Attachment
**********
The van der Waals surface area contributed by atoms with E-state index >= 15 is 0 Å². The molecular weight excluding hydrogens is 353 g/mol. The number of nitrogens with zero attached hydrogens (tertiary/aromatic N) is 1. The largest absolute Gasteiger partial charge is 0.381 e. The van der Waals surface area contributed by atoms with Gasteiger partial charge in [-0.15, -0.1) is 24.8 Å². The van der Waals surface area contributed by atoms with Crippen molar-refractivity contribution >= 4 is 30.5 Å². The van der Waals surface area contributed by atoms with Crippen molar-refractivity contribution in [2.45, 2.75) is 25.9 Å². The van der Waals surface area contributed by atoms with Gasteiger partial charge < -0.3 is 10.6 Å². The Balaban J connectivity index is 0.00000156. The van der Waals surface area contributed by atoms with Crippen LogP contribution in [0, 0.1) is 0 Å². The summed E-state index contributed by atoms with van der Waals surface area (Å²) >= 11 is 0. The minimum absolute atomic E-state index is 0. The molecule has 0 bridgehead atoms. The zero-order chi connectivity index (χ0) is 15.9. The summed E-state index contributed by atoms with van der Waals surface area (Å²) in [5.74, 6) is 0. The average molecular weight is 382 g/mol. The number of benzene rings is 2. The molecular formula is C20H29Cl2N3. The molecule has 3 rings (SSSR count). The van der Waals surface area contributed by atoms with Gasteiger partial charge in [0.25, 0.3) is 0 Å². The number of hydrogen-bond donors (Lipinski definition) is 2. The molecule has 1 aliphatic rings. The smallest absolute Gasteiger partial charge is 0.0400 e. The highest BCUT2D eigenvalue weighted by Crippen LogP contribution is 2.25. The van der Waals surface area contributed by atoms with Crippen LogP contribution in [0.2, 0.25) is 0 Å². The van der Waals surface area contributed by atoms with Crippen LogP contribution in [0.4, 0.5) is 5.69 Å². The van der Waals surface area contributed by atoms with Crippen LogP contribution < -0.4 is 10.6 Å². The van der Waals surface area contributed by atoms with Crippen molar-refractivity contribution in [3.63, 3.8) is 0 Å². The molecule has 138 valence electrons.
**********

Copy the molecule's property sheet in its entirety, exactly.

The van der Waals surface area contributed by atoms with E-state index >= 15 is 0 Å². The molecular weight excluding hydrogens is 353 g/mol. The number of nitrogens with zero attached hydrogens (tertiary/aromatic N) is 1. The largest absolute Gasteiger partial charge is 0.381 e. The van der Waals surface area contributed by atoms with Gasteiger partial charge in [-0.15, -0.1) is 24.8 Å². The van der Waals surface area contributed by atoms with Crippen molar-refractivity contribution >= 4 is 30.5 Å². The van der Waals surface area contributed by atoms with Crippen molar-refractivity contribution in [2.45, 2.75) is 25.9 Å². The van der Waals surface area contributed by atoms with Gasteiger partial charge < -0.3 is 10.6 Å². The Balaban J connectivity index is 0.00000156. The van der Waals surface area contributed by atoms with Crippen LogP contribution in [0, 0.1) is 0 Å². The summed E-state index contributed by atoms with van der Waals surface area (Å²) >= 11 is 0. The minimum absolute atomic E-state index is 0. The molecule has 0 bridgehead atoms. The zero-order chi connectivity index (χ0) is 15.9. The summed E-state index contributed by atoms with van der Waals surface area (Å²) in [5.74, 6) is 0. The average molecular weight is 382 g/mol. The number of benzene rings is 2. The molecular formula is C20H29Cl2N3. The molecule has 3 rings (SSSR count). The van der Waals surface area contributed by atoms with Gasteiger partial charge in [0.25, 0.3) is 0 Å². The number of hydrogen-bond donors (Lipinski definition) is 2. The molecule has 1 aliphatic rings. The smallest absolute Gasteiger partial charge is 0.0400 e. The highest BCUT2D eigenvalue weighted by Crippen LogP contribution is 2.25. The van der Waals surface area contributed by atoms with Crippen LogP contribution in [0.2, 0.25) is 0 Å². The van der Waals surface area contributed by atoms with Crippen LogP contribution in [0.4, 0.5) is 5.69 Å². The van der Waals surface area contributed by atoms with Crippen LogP contribution < -0.4 is 10.6 Å². The van der Waals surface area contributed by atoms with Crippen molar-refractivity contribution in [3.63, 3.8) is 0 Å². The molecule has 138 valence electrons.